|Datasheet||Specific References||Reviews||Related Products||Protocols|
The pGEM-T is 3kb in length, and contains the amplicin resistance gene, conferring selection of the plasmid in E. coli, and the ori site which is the bacterial origin of replication. The plasmid has multiple cloning sites as shown below. The coding sequence was inserted by TA cloning. Many E. coli strains are suitable for the propagation of this vector including JM109, DH5α and TOP10.
The coding sequence can be easily obtained by digesting the vector with proper restriction enzyme(s). The coding sequence can also be amplified by PCR with M13 primers, or primer pair SP6 and T7.
|Human FKBP14 Gene cDNA Clone (full-length ORF Clone), expression ready, FLAG-tagged||HG13522-G-F|
|Human FKBP14 Gene cDNA Clone (full-length ORF Clone), expression ready, His-tagged||HG13522-G-H|
|Human FKBP14 Gene cDNA Clone (full-length ORF Clone), expression ready, Myc-tagged||HG13522-G-M|
|Human FKBP14 Gene cDNA Clone (full-length ORF Clone), expression ready, untagged||HG13522-G-N|
|Human FKBP14 Gene cDNA Clone (full-length ORF Clone), expression ready, HA-tagged||HG13522-G-Y|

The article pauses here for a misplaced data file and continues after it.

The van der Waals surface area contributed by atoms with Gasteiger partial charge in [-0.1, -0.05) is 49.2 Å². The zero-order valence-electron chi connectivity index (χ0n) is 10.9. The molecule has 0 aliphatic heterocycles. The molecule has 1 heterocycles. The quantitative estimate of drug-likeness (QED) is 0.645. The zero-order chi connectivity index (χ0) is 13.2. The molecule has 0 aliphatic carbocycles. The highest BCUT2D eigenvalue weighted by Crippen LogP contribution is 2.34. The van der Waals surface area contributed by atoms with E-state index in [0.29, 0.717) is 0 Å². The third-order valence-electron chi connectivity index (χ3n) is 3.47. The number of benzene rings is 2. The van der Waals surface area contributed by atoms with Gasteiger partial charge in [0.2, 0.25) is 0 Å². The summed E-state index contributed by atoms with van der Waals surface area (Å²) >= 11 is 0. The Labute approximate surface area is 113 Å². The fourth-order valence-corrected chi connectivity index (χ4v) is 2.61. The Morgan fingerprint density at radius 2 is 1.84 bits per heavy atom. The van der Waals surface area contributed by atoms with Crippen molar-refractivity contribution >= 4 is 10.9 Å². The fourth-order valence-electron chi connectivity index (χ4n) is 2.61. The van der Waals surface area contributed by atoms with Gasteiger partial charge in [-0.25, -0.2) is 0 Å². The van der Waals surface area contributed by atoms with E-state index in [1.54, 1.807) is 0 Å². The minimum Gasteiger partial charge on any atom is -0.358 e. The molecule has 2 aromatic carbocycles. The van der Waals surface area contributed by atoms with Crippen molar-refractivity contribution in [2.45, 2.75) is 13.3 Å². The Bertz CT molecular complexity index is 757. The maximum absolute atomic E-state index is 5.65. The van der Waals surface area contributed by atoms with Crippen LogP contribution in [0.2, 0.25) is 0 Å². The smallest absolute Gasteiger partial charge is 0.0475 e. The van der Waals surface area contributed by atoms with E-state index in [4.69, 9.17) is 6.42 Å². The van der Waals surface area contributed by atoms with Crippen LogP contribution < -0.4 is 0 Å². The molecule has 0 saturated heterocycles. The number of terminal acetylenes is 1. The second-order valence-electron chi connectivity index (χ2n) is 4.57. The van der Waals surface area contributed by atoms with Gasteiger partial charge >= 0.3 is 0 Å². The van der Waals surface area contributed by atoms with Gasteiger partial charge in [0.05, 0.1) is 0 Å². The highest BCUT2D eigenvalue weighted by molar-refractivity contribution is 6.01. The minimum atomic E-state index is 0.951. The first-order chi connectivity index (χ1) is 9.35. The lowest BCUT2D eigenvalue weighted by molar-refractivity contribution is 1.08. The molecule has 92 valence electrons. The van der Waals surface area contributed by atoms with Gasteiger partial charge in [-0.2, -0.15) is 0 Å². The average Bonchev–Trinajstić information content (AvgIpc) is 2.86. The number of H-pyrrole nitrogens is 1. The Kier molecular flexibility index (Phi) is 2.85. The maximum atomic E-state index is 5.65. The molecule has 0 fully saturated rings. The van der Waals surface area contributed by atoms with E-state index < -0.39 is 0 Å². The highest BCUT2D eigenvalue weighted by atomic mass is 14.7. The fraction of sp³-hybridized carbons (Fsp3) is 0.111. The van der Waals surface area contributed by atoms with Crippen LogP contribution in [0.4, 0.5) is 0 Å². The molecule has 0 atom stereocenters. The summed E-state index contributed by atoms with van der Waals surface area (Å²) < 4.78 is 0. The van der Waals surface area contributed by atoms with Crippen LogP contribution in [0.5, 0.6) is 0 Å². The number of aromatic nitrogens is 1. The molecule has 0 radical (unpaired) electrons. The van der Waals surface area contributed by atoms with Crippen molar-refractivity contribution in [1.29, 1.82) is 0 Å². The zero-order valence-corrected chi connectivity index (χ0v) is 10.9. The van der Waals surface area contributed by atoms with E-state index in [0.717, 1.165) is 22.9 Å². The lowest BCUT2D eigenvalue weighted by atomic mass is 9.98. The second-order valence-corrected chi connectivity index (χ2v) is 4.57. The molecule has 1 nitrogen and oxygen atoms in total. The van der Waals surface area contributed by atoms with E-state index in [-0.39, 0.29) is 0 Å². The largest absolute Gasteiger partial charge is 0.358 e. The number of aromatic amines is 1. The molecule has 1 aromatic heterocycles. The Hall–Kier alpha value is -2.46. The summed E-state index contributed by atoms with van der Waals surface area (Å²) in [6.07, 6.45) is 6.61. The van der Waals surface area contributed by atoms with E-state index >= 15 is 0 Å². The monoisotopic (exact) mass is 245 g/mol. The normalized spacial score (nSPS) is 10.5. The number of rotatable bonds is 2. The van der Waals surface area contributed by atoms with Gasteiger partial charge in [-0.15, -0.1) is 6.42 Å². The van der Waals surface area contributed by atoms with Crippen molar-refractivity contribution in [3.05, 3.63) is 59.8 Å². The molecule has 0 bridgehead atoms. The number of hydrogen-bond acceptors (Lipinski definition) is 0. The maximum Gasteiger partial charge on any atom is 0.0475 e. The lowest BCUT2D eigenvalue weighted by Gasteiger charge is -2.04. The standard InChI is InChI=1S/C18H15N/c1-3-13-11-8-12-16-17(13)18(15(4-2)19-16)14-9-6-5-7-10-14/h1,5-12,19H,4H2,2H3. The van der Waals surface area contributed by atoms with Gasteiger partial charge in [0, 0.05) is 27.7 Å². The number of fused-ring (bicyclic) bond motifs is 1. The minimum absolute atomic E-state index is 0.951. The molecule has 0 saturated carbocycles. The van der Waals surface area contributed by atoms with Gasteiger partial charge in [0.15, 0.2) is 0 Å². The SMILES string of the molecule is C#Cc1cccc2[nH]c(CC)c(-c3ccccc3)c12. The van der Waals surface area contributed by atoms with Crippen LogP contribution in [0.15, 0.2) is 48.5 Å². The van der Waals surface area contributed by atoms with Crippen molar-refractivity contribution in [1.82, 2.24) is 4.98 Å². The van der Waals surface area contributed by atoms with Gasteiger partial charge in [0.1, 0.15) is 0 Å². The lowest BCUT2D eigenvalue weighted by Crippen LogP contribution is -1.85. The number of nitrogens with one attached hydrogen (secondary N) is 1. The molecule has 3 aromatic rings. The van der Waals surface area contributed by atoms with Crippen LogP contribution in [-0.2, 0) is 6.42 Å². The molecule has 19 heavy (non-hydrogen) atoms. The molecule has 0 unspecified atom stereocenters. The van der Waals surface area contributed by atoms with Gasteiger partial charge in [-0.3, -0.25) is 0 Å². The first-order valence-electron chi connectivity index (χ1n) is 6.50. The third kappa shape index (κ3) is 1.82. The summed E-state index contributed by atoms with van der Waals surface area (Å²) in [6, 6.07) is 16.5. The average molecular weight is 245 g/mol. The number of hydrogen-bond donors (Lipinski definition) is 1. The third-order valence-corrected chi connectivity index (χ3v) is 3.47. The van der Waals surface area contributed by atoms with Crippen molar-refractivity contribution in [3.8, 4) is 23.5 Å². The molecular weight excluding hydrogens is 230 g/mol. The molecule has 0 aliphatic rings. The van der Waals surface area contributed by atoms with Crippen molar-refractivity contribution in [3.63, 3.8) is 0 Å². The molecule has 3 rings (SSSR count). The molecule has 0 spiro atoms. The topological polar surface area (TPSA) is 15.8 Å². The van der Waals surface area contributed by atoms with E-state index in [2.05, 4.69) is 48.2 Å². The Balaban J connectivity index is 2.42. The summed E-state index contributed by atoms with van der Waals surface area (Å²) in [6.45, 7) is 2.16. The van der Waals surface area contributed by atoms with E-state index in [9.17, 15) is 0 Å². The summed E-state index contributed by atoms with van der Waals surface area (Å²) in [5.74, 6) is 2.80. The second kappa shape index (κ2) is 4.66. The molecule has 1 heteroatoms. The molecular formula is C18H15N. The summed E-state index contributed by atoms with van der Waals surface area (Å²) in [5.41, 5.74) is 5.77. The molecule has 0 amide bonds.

FKBP14 belongs to the FK506-binding protein family. It contains 2 EF-hand domains and one PPIase FKBP-type domain. FKBP14 can be detected in the lumen of the endoplasmic reticulum where it is thought to accelerate the folding of proteins during protein synthesis. Truncation of the amino-terminus of FKBP14 significantly decreases peptidyl prolyl cis-trans isomerase activity, therefore implicating that the PPIase FKBP-type domain must be located at the N-terminus. Defects in FKBP14 can cause Ehlers-Danlos syndrome with progressive kyphoscoliosis, myopathy, and hearing loss. A syndrome with features of Ehlers-Danlos syndrome types VIA and VIB on the one hand, and the collagen VI-related congenital myopathies Ullrich congenital muscular dystrophy and Bethlem myopathy on the other hand.